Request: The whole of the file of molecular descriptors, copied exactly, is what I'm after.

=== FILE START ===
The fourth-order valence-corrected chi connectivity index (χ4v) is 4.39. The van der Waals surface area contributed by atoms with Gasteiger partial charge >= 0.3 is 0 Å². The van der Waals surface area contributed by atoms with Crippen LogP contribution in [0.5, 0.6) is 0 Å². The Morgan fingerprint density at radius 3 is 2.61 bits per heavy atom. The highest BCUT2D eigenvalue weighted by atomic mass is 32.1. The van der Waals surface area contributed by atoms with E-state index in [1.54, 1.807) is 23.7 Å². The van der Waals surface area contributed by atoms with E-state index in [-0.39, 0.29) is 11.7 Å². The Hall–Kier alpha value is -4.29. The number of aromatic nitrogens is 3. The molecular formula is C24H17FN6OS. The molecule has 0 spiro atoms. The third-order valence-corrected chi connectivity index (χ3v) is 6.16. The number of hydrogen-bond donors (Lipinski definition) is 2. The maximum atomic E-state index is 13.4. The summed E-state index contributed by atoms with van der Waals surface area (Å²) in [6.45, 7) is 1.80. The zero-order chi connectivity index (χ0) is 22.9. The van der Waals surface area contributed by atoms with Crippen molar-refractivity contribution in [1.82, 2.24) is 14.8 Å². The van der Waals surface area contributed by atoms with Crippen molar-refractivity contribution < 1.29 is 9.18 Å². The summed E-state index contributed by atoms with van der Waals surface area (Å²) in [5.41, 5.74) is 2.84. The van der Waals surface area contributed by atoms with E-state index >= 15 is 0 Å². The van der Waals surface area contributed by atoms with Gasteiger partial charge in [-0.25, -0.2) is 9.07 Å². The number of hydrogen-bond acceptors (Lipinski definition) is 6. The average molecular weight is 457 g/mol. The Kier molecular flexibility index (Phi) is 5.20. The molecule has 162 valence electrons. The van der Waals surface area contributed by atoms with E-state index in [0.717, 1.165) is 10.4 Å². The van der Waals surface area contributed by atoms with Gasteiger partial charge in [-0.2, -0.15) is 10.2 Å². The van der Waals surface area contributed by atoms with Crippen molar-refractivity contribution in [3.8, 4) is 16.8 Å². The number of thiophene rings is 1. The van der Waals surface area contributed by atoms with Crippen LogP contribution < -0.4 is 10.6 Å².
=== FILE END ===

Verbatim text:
The fourth-order valence-corrected chi connectivity index (χ4v) is 4.39. The van der Waals surface area contributed by atoms with Gasteiger partial charge >= 0.3 is 0 Å². The van der Waals surface area contributed by atoms with Crippen LogP contribution in [0.5, 0.6) is 0 Å². The Morgan fingerprint density at radius 3 is 2.61 bits per heavy atom. The highest BCUT2D eigenvalue weighted by atomic mass is 32.1. The van der Waals surface area contributed by atoms with E-state index in [1.54, 1.807) is 23.7 Å². The van der Waals surface area contributed by atoms with E-state index in [-0.39, 0.29) is 11.7 Å². The Hall–Kier alpha value is -4.29. The number of aromatic nitrogens is 3. The molecular formula is C24H17FN6OS. The molecule has 0 spiro atoms. The third-order valence-corrected chi connectivity index (χ3v) is 6.16. The number of hydrogen-bond donors (Lipinski definition) is 2. The maximum atomic E-state index is 13.4. The summed E-state index contributed by atoms with van der Waals surface area (Å²) in [6.45, 7) is 1.80. The zero-order chi connectivity index (χ0) is 22.9. The van der Waals surface area contributed by atoms with Crippen molar-refractivity contribution in [1.82, 2.24) is 14.8 Å². The van der Waals surface area contributed by atoms with Crippen molar-refractivity contribution < 1.29 is 9.18 Å². The summed E-state index contributed by atoms with van der Waals surface area (Å²) in [5.41, 5.74) is 2.84. The van der Waals surface area contributed by atoms with E-state index >= 15 is 0 Å². The van der Waals surface area contributed by atoms with Gasteiger partial charge in [-0.25, -0.2) is 9.07 Å². The number of hydrogen-bond acceptors (Lipinski definition) is 6. The average molecular weight is 457 g/mol. The Kier molecular flexibility index (Phi) is 5.20. The molecule has 162 valence electrons. The van der Waals surface area contributed by atoms with E-state index in [0.717, 1.165) is 10.4 Å². The van der Waals surface area contributed by atoms with Gasteiger partial charge in [-0.2, -0.15) is 10.2 Å². The van der Waals surface area contributed by atoms with Crippen molar-refractivity contribution in [3.8, 4) is 16.8 Å². The number of thiophene rings is 1. The van der Waals surface area contributed by atoms with Crippen LogP contribution < -0.4 is 10.6 Å².